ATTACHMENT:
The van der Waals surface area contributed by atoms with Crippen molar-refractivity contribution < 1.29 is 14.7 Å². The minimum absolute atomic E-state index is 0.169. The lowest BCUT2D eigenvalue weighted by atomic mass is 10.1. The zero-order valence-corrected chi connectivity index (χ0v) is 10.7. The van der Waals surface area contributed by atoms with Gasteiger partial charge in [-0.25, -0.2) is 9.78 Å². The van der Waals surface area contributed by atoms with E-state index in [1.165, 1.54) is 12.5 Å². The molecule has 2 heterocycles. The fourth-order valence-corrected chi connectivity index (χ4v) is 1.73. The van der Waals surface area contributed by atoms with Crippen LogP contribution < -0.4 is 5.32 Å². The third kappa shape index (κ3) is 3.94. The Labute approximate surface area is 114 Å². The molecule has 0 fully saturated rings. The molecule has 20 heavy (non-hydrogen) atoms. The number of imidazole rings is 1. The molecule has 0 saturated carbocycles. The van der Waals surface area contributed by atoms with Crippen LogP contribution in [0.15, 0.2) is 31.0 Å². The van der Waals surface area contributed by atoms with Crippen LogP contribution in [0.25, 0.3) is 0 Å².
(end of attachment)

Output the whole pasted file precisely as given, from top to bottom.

The van der Waals surface area contributed by atoms with Crippen molar-refractivity contribution < 1.29 is 14.7 Å². The minimum absolute atomic E-state index is 0.169. The lowest BCUT2D eigenvalue weighted by atomic mass is 10.1. The zero-order valence-corrected chi connectivity index (χ0v) is 10.7. The van der Waals surface area contributed by atoms with Gasteiger partial charge in [-0.25, -0.2) is 9.78 Å². The van der Waals surface area contributed by atoms with E-state index in [1.165, 1.54) is 12.5 Å². The molecule has 2 heterocycles. The fourth-order valence-corrected chi connectivity index (χ4v) is 1.73. The van der Waals surface area contributed by atoms with Crippen LogP contribution < -0.4 is 5.32 Å². The third kappa shape index (κ3) is 3.94. The Labute approximate surface area is 114 Å². The molecule has 0 fully saturated rings. The molecule has 20 heavy (non-hydrogen) atoms. The number of imidazole rings is 1. The molecule has 0 saturated carbocycles. The van der Waals surface area contributed by atoms with Crippen LogP contribution in [0.15, 0.2) is 31.0 Å². The van der Waals surface area contributed by atoms with Crippen LogP contribution in [0.25, 0.3) is 0 Å².